I also had to pause and think a moment about the words of blogger Martin Ryer who wrote about when he has“…results that exceed or even completely differ from any preconceptions I may have had. It’s when this happens that I feel myself entranced by all of the possibilities that photography offers.”

Blogger Jane Lurie’s comment is delightful, “…I’m very happy when my final result is actually what I conceived in my head when I saw the shot. Capturing that small moment in time is a beautiful thing.”

What great thoughts on photographic happiness and I agree with everyone.  As for me, I will include the following from philosopher and theologian, Paul Tillich, who wrote, ” Language…has created the word ‘loneliness’ to express the pain of being alone. And it has created the word ‘solitude ‘ to express the glory of being alone.”   To those words I will add that my quiet, solitary walk and photo excursion on snowshoes made me happy.

As always, I look forward to your comments. Thanks, John

My website is at

What Makes Photographers Happy?


I have read that there are 12 states of happiness. What they are, or how “happiness” is determined and is then defined, is beyond me, but I did find a short article that said to be happy people need to “anticipate with pleasure, savor the moment, express happiness, and reflect on happy memories”.

I know there are times and things that make me happy. Nevertheless, there are moments that no matter what my surroundings are, or the circumstances, I am just not happy. And I am sure I am not the only one that gets in a bad mood (or good mood for that matter) without knowing why.

I doubt one can find any studies on the states of happiness for photographers. So while readers think about what makes them happy I’m going to delve into that mysterious state.  Is it happiness about how things like camera equipment make them feel, or about how circumstances such as creating a good photograph make them feel? Most photographers are devastated when they receive a poor review on a picture, so there is lots of ego involved in their happiness. And I know that sitting around with other photographers talking about anything photographic is just plain blissful for me.

I don’t know any social scientists that I can call up, and I haven’t discussed happiness with any philosophers. However, I have always felt that photographers have a culture of their own. There are those who might argue that concept, but I am absolutely convinced that it is so. I constantly interact with other photographers in online forums, blogs, or talk to them personally, and those photographers are always ready and willing to tell me when they are happy or not.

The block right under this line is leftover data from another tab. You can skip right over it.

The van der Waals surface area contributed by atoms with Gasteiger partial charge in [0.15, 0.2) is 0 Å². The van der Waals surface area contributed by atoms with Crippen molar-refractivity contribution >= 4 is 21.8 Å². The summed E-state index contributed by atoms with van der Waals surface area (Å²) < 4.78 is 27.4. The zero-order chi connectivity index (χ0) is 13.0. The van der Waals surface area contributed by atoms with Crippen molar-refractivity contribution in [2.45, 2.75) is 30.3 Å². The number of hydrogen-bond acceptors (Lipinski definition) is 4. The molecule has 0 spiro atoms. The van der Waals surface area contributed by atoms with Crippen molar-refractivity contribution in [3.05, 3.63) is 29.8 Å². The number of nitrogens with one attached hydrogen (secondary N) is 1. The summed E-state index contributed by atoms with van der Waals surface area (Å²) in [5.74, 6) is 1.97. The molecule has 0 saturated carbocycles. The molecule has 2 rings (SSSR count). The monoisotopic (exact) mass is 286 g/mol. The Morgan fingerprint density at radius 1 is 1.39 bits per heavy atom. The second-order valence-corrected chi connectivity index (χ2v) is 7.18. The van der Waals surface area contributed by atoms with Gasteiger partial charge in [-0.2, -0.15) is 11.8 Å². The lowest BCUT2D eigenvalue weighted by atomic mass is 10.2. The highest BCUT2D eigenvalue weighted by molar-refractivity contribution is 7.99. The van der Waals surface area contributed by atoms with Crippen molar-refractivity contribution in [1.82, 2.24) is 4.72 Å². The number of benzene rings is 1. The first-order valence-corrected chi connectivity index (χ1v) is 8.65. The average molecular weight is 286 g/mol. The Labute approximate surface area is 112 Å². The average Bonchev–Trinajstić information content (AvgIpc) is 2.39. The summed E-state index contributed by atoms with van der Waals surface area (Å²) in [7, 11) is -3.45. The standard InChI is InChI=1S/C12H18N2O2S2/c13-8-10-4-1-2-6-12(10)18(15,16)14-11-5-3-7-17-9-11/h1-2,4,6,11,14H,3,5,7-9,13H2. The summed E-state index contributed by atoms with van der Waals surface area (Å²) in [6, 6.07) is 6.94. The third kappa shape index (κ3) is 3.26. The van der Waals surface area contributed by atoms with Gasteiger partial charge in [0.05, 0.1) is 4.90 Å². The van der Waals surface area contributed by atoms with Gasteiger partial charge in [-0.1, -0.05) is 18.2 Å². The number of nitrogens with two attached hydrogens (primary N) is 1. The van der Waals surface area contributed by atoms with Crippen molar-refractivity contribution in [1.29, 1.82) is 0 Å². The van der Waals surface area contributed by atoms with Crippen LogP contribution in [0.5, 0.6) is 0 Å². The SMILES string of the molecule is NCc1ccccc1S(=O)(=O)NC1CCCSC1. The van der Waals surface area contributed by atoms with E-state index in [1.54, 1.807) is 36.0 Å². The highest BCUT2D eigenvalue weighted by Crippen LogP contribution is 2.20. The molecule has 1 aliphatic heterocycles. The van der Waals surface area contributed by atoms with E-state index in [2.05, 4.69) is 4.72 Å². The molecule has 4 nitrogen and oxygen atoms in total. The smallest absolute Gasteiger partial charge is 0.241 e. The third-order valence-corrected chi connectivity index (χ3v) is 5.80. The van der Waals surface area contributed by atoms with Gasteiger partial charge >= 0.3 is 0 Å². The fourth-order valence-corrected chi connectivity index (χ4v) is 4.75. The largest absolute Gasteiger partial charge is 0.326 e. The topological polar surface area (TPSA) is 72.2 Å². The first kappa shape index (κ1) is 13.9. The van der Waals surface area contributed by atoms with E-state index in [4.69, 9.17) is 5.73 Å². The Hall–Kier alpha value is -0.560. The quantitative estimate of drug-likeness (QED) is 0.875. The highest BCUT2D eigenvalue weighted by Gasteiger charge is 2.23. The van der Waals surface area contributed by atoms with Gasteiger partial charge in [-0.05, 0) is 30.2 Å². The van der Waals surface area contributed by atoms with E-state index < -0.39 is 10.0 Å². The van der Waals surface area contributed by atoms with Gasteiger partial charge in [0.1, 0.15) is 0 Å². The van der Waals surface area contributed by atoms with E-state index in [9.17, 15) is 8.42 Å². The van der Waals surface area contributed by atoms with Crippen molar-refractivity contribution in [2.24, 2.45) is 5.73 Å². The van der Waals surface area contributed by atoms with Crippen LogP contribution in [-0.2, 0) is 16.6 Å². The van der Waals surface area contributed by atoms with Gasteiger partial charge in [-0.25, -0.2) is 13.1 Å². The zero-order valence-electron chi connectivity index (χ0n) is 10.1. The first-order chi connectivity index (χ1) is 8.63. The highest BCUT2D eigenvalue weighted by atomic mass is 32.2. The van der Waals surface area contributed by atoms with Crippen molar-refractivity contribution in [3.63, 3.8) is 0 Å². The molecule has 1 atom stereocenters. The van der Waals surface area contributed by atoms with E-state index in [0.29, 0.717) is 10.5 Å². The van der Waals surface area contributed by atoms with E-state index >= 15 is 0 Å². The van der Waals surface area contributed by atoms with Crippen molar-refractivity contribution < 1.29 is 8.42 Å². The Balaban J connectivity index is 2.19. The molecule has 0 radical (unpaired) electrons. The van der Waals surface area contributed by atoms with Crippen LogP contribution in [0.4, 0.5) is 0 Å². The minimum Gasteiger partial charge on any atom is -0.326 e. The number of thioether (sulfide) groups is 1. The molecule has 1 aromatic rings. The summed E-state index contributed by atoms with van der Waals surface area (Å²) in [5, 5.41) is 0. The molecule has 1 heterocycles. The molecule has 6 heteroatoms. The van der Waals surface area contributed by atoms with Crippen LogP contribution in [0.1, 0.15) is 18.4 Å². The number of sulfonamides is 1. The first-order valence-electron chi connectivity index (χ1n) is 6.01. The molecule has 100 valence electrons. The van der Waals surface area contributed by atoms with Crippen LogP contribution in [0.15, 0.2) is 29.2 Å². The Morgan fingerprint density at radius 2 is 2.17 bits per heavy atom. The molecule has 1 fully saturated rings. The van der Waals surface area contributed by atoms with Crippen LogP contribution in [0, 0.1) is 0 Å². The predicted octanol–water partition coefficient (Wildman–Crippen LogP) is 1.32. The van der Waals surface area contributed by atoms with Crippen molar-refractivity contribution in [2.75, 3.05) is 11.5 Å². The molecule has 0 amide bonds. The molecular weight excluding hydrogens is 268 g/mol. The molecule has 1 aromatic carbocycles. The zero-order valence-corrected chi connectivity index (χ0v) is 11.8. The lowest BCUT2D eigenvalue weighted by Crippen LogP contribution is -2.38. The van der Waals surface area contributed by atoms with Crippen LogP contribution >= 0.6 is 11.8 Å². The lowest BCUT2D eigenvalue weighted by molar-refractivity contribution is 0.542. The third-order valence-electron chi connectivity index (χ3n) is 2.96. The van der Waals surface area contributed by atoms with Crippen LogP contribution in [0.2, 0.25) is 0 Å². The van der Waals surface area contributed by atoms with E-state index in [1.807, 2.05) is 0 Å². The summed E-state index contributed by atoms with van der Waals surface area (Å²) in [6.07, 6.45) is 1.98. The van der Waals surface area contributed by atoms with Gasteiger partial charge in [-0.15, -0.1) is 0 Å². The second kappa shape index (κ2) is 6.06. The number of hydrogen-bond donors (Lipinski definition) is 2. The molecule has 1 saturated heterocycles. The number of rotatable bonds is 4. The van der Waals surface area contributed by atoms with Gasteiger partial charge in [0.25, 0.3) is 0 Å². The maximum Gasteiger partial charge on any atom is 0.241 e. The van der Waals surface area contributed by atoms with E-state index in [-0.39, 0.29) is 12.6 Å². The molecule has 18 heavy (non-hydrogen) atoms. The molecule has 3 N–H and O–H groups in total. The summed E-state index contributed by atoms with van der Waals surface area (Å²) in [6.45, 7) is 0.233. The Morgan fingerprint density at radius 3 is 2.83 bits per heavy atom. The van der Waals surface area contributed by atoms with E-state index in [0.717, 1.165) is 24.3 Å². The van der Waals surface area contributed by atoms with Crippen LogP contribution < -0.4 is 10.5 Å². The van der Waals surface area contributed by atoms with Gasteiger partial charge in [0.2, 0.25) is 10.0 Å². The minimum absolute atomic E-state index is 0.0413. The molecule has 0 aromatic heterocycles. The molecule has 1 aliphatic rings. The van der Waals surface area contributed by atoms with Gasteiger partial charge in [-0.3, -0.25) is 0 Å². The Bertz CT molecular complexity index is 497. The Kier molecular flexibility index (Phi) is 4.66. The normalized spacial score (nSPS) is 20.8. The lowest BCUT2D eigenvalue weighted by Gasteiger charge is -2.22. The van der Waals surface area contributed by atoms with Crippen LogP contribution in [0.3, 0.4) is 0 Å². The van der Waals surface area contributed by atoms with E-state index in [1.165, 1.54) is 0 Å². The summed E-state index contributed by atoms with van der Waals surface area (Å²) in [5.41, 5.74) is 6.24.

Some are actually more interested in the technology of photography then the actual process of making pictures. I recall a guy that was happiest when he found a problem with a piece of photography equipment. He delighted in making test after test to find if a particular camera matched what the manufacturer or other photographers claimed. I’m disappointed when something doesn’t work as described, but this fellow would actually be down right cheery.

I had a friend that spent all his spare time wandering back roads. He’d show up at my shop with a grin as wide as all outdoors and stick his ipad or ipone on the counter for me to scroll through and happily describe how he photographed that hawk on the wire, the owl on a fence post or that eagle fishing on the river bank. What made him happy weren’t his pictures as much as his process of making pictures.

I know photographers that are continually changing equipment. Not because they find problems with what they own, or because their equipment is limiting, but because they read something, or talked to someone, about a new addition from their manufacturer of choice, and can’t live with out it. They excitedly talk about how wonderful that new piece of equipment is. I know their choices don’t so much meet a practical need as an emotional one, but they make it easy for me, and anyone else they talk to, to observe how darned happy they are with their new camera, or lens, and with, for that matter, everything they own.

This exciting medium has many levels and outlets to make one happy. There are portrait photographers, wildlife photographers, scenic and landscape photographers, sports photographers, baby photographers, those that specialize in plant photography and, of course, many more, each with differing sets of skills, and, to my mind, their own states of happiness. I don’t know if photographers have twelve states of happiness, or only the four I found in that short article, but I will say that I meet lots of people that are happy to be doing photography, and being involved with it in their own, very personal, way.

Care to comment on what makes ya happy?

My website is at

Photography in the Fog

Farm & Pond in fog 2

Moving cows in fog 2

Horse in Snow 2

Owl on wire 2


Pritchard above the fog 2

The past snowfall gave us a grand depth of a bit over two feet. That exciting event included hours of shoveling and roads that were pretty much closed to driving for a while. I wonder why we “dig” dirt and “shovel” snow? Hmm…I remove the dirt from the hole and remove the snow from the walk. Yep, it’s the same thing as far as I can tell.  Both activities use the same tool and make my back tired.

Our yard now has deep three-foot deep trenches dug out and shoveled clear by me that lead to all the important locations. Basement door to chicken coops, front door to the car, and car to the road; however, I also made trails for the feral cats so they can come to the door for the food we leave them.

When the days of soft, cold snow finally ended, everything quickly warmed up and a suddenly a thick, damp fog settled in.